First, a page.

The grass genera of the world
Including Myriachaeta Moritzi
Habit, vegetative morphology. Tufted perennial; reedlike. Culms 150–400 cm high; woody and persistent; branched above (shrubby). Culm internodes solid. Leaves not basally aggregated; auriculate, or non-auriculate. Leaf blades lanceolate (-acuminate); somewhat leathery; broad; (30–)40–70(–100) mm wide (up to 60 cm long); somewhat cordate (amplexicaul); flat; pseudopetiolate; cross veined; disarticulating from the sheaths; rolled in bud. Ligule an unfringed membrane, or a fringed membrane (minutely ciliolate); truncate (cartilaginous). Contra-ligule present.
Reproductive organization. Plants bisexual, all with bisexual spikelets; with hermaphrodite florets.
Inflorescence. Inflorescence paniculate (large, with numerous tiny spikelets); open (contracted on the primary branches); espatheate; not comprising partial inflorescences and foliar organs. Spikelet-bearing axes disarticulating (pedicels and ultimate branchlets disarticulating). Spikelets secund; pedicellate.
Female-fertile spikelets. Spikelets 1.2–1.8 mm long; compressed laterally (and somewhat asymmetric); disarticulating above the glumes and falling with the glumes (falling with the pedicels, but also disarticulating above the glumes); tardily disarticulating between the florets. Rachilla prolonged beyond the uppermost female-fertile floret (ending in a flattened process 0.5 mm long, with a flattened tip). Hairy callus absent.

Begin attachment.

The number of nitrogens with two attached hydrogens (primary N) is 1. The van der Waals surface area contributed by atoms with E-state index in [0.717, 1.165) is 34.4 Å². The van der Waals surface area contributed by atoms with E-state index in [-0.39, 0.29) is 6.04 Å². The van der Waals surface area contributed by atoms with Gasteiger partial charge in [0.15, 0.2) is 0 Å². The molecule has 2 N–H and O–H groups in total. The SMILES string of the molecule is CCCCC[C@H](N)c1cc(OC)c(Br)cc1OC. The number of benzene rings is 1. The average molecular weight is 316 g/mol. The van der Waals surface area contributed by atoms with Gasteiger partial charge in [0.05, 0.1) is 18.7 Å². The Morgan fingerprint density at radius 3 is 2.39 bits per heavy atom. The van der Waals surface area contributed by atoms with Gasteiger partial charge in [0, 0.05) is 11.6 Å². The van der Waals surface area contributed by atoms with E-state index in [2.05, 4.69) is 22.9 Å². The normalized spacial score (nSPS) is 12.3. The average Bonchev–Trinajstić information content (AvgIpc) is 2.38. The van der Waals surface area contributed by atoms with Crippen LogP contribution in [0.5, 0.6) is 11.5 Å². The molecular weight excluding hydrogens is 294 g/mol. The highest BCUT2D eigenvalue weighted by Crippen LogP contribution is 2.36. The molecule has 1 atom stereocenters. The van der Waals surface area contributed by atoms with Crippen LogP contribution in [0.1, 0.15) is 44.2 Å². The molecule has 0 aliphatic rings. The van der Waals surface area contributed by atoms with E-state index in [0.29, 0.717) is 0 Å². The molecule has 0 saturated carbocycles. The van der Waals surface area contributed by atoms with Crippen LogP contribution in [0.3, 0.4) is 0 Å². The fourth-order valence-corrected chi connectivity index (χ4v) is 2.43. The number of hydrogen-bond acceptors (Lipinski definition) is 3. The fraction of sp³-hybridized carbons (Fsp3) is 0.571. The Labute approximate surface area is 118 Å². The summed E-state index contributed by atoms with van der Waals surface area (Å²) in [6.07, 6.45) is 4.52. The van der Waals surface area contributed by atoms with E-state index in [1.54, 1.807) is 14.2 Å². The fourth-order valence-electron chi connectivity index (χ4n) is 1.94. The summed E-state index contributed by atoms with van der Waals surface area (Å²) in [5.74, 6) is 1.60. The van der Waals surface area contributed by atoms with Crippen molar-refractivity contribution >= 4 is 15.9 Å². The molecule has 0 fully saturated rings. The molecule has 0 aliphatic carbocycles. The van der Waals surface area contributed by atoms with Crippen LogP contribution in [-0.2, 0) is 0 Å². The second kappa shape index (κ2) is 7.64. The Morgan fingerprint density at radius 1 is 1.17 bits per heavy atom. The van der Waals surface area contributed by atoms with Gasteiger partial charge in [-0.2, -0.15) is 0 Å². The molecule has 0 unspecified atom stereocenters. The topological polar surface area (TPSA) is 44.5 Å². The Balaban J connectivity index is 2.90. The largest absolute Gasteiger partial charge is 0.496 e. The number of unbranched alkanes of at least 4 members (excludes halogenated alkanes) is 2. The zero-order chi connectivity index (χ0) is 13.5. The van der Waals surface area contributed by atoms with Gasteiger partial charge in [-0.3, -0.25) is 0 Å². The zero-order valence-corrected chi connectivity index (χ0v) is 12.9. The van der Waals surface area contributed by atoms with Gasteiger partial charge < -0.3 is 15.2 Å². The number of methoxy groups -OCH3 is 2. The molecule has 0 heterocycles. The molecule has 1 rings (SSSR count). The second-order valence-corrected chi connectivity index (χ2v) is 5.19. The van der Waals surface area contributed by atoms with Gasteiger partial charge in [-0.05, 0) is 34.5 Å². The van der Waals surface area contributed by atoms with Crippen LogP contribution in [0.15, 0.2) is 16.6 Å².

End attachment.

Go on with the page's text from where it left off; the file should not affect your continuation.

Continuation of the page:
Glumes two; relatively large; very unequal to more or less equal; shorter than the spikelets; shorter than the adjacent lemmas; not pointed (obtuse); awnless; non-carinate; similar (broadly oval, hyaline). Lower glume 0–1 nerved. Upper glume 0–1 nerved. Spikelets with incomplete florets. The incomplete florets proximal to the female-fertile florets, or both distal and proximal to the female-fertile florets (proximal incomplete floret always present, distal rudiment present or absent). The distal incomplete florets when present, merely underdeveloped. The proximal incomplete florets 1; epaleate; sterile. The proximal lemmas acuminate, glabrous; awnless (acuminate); 1–3 nerved; decidedly exceeding the female-fertile lemmas (equalling the spikelet); less firm than the female-fertile lemmas (membranous); not becoming indurated.
Female-fertile florets 1. Lemmas decidedly firmer than the glumes; becoming indurated (firmer than the L1); entire; pointed; awnless, or mucronate; hairy; non-carinate; without a germination flap; 3 nerved. Palea present; conspicuous but relatively short; apically notched; awnless, without apical setae; not indurated (thin); 2-nerved; 2-keeled. Lodicules present; 2; free; fleshy; glabrous; not or scarcely vascularized. Stamens 2–3. Anthers 0.8 mm long; not penicillate. Ovary apically glabrous. Styles free to their bases. Stigmas 2; red pigmented.
Fruit, embryo and seedling. Fruit free from both lemma and palea; small; ellipsoid, or subglobose; not noticeably compressed. Hilum short. Embryo large; not waisted.